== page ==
In normal tissue, chloride ions enter the lumen from the extracellular space through epithelial cells. This creates an increased negative potential across the epithelial cells, which results in the transport of sodium ions down the potential gradient into the lumen. Higher concentration of ions in the lumen causes osmosis of water from the extracellular space into the lumen.

How is this different from a tissue affected by CF?


The function of a tissue affected by CF

It is known that in CF the luminal side of the affected exocrine gland has higher negative ionic potential than normal, due to marked decrease in the permeability of the cell membrane to chloride ions. This was first shown by an increased concentration of sodium chloride (NaCl) in the sweat of CF patients. This causes an increased uptake of sodium ions, contributing further to the negative ionic potential. The increase in chloride ions and decrease in sodium ions decreases the osmotic movement of water into the airway, thereby increasing the viscosity of the mucus secretions. This viscous mucus then becomes an ideal medium for bacteria - the most responsible for fatality by CF.


The Importance of Molecular Evolution in Relation to Disease

As stated before, the CFTR structure and function will be greatly affected when a mutation arises, therefore one must look at the molecular aspects of this protein. It is very important to know the origins of a specific disease, for only then will one be able to control its manifestations. Within a gene sequence coding for a specific protein, several mutations have occurred. These mutations have helped further the evolution of more complex organisms.

Therefore, within the specific gene sequences, there will be regions of Amino Acids which are highly conserved, meaning the comparisons of the different gene sequences within different species of animals will yield in a select grouping of different sections of the genes. Some of these sequences will be alike in the case where they have Amino Acid residues, other areas will be very different. The areas which have the same sequences are most likely the most important regions which are responsible for protein function. This is most likely why different species of organisms have a conserved region within the protein.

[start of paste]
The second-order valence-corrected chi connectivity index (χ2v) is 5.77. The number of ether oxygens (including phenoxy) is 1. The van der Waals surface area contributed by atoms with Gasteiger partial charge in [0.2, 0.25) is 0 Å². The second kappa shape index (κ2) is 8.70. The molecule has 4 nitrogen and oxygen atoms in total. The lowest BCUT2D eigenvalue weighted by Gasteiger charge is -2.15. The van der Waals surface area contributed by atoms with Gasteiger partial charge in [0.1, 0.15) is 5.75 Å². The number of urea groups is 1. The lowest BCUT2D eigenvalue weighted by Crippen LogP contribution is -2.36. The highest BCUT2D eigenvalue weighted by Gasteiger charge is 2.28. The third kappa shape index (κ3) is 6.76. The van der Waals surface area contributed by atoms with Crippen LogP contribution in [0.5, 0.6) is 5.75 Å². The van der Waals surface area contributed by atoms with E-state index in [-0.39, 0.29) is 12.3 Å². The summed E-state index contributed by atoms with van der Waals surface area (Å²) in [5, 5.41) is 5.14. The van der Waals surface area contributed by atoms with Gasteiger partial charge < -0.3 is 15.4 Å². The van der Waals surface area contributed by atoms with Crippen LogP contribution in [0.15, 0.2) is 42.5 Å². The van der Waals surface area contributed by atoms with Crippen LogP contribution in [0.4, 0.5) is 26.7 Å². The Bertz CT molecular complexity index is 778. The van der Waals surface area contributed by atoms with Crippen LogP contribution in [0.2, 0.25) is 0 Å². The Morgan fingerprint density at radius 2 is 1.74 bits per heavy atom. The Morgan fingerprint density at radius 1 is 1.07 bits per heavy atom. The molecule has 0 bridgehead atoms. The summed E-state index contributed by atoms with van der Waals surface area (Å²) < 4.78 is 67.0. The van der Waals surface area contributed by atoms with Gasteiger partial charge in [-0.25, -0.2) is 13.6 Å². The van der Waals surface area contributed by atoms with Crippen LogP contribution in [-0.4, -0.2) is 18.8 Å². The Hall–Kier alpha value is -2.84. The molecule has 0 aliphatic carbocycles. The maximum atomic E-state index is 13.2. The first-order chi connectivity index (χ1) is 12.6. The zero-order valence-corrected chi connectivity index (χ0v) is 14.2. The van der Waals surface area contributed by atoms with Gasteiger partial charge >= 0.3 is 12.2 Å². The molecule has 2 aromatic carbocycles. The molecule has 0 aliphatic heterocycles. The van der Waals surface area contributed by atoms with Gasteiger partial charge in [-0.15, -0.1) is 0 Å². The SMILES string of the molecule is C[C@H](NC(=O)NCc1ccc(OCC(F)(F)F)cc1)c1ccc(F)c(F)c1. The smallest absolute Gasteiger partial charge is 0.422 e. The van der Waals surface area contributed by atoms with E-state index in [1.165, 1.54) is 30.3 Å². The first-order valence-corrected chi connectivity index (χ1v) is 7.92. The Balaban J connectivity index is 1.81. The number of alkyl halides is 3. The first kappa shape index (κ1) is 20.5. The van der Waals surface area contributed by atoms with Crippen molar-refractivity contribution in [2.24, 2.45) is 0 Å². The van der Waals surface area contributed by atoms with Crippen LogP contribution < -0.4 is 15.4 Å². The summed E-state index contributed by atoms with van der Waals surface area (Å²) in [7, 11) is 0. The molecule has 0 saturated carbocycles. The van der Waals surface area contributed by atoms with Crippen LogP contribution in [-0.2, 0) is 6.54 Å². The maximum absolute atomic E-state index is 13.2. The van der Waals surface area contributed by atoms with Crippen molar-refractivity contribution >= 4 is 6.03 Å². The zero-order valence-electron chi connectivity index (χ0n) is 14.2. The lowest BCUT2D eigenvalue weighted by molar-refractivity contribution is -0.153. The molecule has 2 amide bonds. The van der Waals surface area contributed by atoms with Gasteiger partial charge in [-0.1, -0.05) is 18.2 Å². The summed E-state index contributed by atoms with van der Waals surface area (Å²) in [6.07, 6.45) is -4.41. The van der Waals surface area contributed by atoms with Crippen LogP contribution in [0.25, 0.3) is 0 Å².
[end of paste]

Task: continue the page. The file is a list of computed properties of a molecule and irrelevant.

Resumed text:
Therefore a mutation within the conserved (alike) regions will cause deleterious effects, for the integral part of the gene (most likely the areas which code for the functionality) is altered.

Through comparison with several species of healthy organisms, one may then determine where the defective mutation is located, and then determine how to treat the disease.

Finally, after being introduced to elementary concepts of CF and the relationship between the disease and molecular evolutionary trends, you are ready for a journey that will enable you to explore many sides of the CFTR protein using a very powerful tool - The Biology Workbench .


Cystic Fibrosis Transmembrane Conductance Regulator (CFTR) Tutorial:
The Search

  • 1) If possible, open a second web browser window and open the Biology Workbench V.3.2 in it. Alternatively, we recommend printing the tutorial.
  • 2) Go to Protein Tools.
  • 3) Select Ndjinn- Multiple Database Search then hit the 'Run' button.
  • 4) Scroll down and select the SWISSPROT database by clicking the small box to the left of the tag. A check should appear.
  • 5) Scroll back up to the object field and type
    CFTR
    in the object field. To the right of the field, click the arrow and select "Show All Hits". Now press the "Search" button.

You will observe that 18 objects were downloaded. The list of those objects represents different sequences of CFTR protein. Why are those sequences different? They are different because they "belong" to different species. Even though they are similar, we will see that on chains of about 1480 amino acids, which build these sequences, some parts are more alike than the others. Besides that, with help of the Biology Workbench, we will be able to visualize a different degree of resemblance that CFTR protein has between different species.

How to do that? Easy! Just follow the next step.


The Search, Continued

  • 6) Highlight your desired entries. IF YOU ARE ON A PC, HOLD DOWN THE CONTROL KEY WHILE SELECTING THE ENTRIES.

For this tutorial, please highlight the following: